Tuesday, October 21, 2008

Engaging, comprehensive, practical & intelligent Christian responses to current economy crisis


Simon Barrow and his team at Ekklesia has produced a very helpful and thorough discussion of the current global crisis. Their constructive piece titled 'Towards An Economy Worth Believing In' is by far, as I am able to observe, the most compelling piece representing an intelligent Christian response to the issue. Although it is written from a Western vantage point, the piece has much relevance especially in examining the role of churches around the world which are more or less caught within this global predicament.

On the other hand, Rowan Williams has himself written a reflection on the current situation,

"Behind all this, though, is the deeper moral issue. We find ourselves talking about capital or the market almost as if they were individuals, with purposes and strategies, making choices, deliberating reasonably about how to achieve aims. We lose sight of the fact that they are things that we make. They are sets of practices, habits, agreements which have arisen through a mixture of choice and chance. Once we get used to speaking about any of them as if they had a life independent of actual human practices and relations, we fall into any number of destructive errors...

And ascribing independent reality to what you have in fact made yourself is a perfect definition of what the Jewish and Christian Scriptures call idolatry...We need to be reacquainted with our own capacity to choose — which means acquiring some skills in discerning true faith from false, and re-learning some of the inescapable face-to-face dimensions of human trust."

Soo-Inn has chipped in some of his down-to-earth wisdom, encouraging Christians to play our crucial part,

"This is no time for the church to be in any "I told you so" stance. Instead the church is called to reach out to the broken. Financial difficulties often reveal other areas of brokenness already present in the lives of people."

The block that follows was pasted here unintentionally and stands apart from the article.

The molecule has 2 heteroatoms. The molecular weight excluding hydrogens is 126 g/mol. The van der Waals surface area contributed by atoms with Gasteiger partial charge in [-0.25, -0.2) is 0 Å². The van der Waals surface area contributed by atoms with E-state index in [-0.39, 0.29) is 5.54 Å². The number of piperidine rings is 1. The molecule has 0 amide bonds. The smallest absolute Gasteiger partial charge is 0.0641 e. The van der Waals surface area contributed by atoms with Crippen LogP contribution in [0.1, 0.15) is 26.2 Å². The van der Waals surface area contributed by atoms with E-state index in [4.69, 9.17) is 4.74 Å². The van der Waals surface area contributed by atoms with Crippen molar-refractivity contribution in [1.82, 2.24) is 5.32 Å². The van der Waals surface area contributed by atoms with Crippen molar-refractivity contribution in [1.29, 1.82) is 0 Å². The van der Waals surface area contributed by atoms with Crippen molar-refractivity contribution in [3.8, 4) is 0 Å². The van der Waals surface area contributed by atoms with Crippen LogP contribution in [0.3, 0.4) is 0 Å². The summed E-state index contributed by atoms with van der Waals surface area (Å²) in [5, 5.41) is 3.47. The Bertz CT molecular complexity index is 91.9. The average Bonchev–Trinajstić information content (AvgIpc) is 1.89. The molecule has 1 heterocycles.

Thinking as the discerning attitude that we must cultivate for ourselves and the generation that we are raising. This is the gist of N.T. Wright's recent sermon which has the current crisis highlighted,

"We live in a world of unreason, where right and wrong have been reduced to personal preferences and ‘attitudes’, which can then be manipulated by smooth talk – like the verbal shift which says ‘credit’ when it means ‘debt’, and the equivalents of that in every sphere – and where people don’t need to think because they can drift along with the current mood. And you and I know that the next generation will need – boy, will they need! – to be able to think: to think hard, to think through where the world is going and what they need to do in it, to think not about how they can feather their own nests but how they can wisely serve their fellow human beings in God’s world."

With a brief analysis of the situation, Tony Siew has directed some suggestions to individual Christians and churches on our own financial habits,

"What are Christians to do? First, spend within our means and have souIf possible save and deposit at least 20% of the house purchase price and do not take more than a 80% mortgage. The Bible says, "The borrower is slave to the lender" (Prov 22:7). If we have a wind-fall then use the money to repay debts or settle the home mortgage sooner instead of using the money for some other unnecessary spending...

As for churches, I suggest we take a breather from building projects in light of the financial down-turn. If already committed, get out of it if possible. If at all possible the church should not be indebted to anyone or institution."

May the Lord has mercy to us all. May the Holy Wisdom drive us to live our life accordingly. "I am not saying this because I am in need, for I have learned to be content whatever the circumstances. I know what it is to be in need, and I know what it is to have plenty. I have learned the secret of being content in any and every situation, whether well fed or hungry, whether living in plenty or in want. I can do everything through him who gives me strength," recalled St. Paul of his own struggles through economic crisis (Phil. 4.11-13).

2 comments:

Simon Barrow said...

Thanks for your encouraging comment - and for the other material you have collected; and indeed for an interesting blog. Grace and peace, S.

Sze Zeng said...

Hi Simon,

Thank you for dropping by. I really appreciate the works Ekklesia is engaging in. I'm all with you that 'faith IN society'. May God continue to bless and make your works fruitful; helpful to every other us around who are being toss to and fro by social currents.